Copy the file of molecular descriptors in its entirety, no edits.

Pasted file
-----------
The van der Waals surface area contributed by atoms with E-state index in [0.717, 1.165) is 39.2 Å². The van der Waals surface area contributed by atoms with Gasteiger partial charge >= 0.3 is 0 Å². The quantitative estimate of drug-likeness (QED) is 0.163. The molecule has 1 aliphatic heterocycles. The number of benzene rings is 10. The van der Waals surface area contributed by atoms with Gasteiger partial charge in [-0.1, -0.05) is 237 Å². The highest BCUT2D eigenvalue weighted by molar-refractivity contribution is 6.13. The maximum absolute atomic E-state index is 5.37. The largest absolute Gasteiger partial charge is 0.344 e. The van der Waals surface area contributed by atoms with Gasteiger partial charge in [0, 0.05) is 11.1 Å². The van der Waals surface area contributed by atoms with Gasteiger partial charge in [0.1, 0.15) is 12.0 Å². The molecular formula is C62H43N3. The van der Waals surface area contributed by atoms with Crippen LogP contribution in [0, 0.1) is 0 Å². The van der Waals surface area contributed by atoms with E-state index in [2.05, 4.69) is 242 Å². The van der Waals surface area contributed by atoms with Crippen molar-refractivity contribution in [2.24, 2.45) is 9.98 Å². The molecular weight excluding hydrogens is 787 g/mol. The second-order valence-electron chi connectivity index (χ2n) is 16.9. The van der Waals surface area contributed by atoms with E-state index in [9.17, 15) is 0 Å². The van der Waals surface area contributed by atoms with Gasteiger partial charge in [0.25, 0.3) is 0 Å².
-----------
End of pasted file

The van der Waals surface area contributed by atoms with E-state index in [0.717, 1.165) is 39.2 Å². The van der Waals surface area contributed by atoms with Gasteiger partial charge >= 0.3 is 0 Å². The quantitative estimate of drug-likeness (QED) is 0.163. The molecule has 1 aliphatic heterocycles. The number of benzene rings is 10. The van der Waals surface area contributed by atoms with Gasteiger partial charge in [-0.1, -0.05) is 237 Å². The highest BCUT2D eigenvalue weighted by molar-refractivity contribution is 6.13. The maximum absolute atomic E-state index is 5.37. The largest absolute Gasteiger partial charge is 0.344 e. The van der Waals surface area contributed by atoms with Gasteiger partial charge in [0, 0.05) is 11.1 Å². The van der Waals surface area contributed by atoms with Gasteiger partial charge in [0.1, 0.15) is 12.0 Å². The molecular formula is C62H43N3. The van der Waals surface area contributed by atoms with Crippen LogP contribution in [0, 0.1) is 0 Å². The van der Waals surface area contributed by atoms with E-state index in [2.05, 4.69) is 242 Å². The van der Waals surface area contributed by atoms with Crippen molar-refractivity contribution in [2.24, 2.45) is 9.98 Å². The molecular weight excluding hydrogens is 787 g/mol. The second-order valence-electron chi connectivity index (χ2n) is 16.9. The van der Waals surface area contributed by atoms with E-state index in [9.17, 15) is 0 Å². The van der Waals surface area contributed by atoms with Gasteiger partial charge in [0.25, 0.3) is 0 Å².